We are invited by Jesus to either be children of darkness or of light. Is it a no or a yes to follow Jesus and his teaching? But this is an ongoing invitation. As the days and years pass so we must consider different ways in which we might open our hands to receive his light.

But for now let us finish by thinking about those words: the light shines in the darkness, and the darkness did not overcome it.

In a week of unprecedented restrictions and great challenges, let us remember all those people who are doing their best to shine light on this situation. Take a few moment for our self now and given thanks for anyone who has shone some light into your life this past week, maybe a 'phone call, an errand run, a cheery hello (from a safe distance of course!) and also where you yourself have shone light because in some way or other, being a disciple of Jesus, be assured you will have done so. God Bless.

A time of prayer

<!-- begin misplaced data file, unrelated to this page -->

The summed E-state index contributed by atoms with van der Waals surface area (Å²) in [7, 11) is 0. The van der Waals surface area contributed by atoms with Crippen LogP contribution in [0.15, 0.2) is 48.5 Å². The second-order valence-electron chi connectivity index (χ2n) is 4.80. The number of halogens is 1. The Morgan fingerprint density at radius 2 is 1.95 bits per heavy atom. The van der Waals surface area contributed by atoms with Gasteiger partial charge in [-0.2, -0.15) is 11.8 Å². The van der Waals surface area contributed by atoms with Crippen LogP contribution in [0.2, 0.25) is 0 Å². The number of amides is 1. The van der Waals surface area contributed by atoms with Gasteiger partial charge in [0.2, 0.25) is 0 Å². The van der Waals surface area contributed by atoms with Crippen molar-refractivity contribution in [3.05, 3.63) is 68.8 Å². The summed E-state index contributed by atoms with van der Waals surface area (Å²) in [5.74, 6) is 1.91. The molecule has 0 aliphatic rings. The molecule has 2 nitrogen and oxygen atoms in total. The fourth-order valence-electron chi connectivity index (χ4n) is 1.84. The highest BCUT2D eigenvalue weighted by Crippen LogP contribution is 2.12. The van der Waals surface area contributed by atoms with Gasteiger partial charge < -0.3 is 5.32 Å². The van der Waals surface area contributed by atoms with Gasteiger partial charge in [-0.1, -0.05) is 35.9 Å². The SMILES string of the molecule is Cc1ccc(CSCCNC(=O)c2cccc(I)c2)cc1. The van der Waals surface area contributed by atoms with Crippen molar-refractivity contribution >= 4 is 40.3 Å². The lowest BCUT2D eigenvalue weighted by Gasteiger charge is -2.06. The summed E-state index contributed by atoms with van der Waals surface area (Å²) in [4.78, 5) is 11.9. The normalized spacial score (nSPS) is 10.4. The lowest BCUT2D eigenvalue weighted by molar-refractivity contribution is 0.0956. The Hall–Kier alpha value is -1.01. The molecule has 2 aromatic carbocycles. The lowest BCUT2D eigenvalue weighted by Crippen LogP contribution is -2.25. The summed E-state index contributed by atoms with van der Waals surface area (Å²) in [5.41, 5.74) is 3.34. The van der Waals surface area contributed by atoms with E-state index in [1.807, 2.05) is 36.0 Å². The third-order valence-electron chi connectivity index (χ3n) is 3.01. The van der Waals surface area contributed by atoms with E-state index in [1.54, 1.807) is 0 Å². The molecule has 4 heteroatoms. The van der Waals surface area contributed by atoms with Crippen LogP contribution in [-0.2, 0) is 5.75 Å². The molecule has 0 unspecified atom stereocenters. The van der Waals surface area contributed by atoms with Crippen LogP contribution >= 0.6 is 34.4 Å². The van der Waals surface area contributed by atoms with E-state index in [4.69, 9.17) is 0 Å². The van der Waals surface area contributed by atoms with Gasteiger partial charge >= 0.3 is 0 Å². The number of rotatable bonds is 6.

We pray for those who are ill at home or in hospital and those who anxiously watch and wait;

Lord in your mercy hear our prayer.

We pray for carers and all medics who seek to relieve suffering

Lord in your mercy hear our prayer.

We pray for all those who are working long hours to alleviate anguish; for our government, for scientists, for our local government officials, for our police and armed services.

Lord in your mercy hear our prayer.

We pray for those who feel entombed at home, by the restrictions placed upon them; those who face violence at home, those with difficult life circumstances, those afraid and filled with anxiety, those who live alone.

Lord in your mercy hear our prayer.

We pray for one another, pausing to bring to mind our church family.

Lord in your mercy hear our prayer.

Help us to believe, Lord, that changes and endings are but beginnings, and that closures are but the doorway to a new life. For you are the Lord of the resurrection, the Lord of revival and hope. Amen

Conclusion

May Christ, who bore our sins on the cross, set us free to serve him with joy. Amen.

Let us bless the Lord.

Thanks be to God.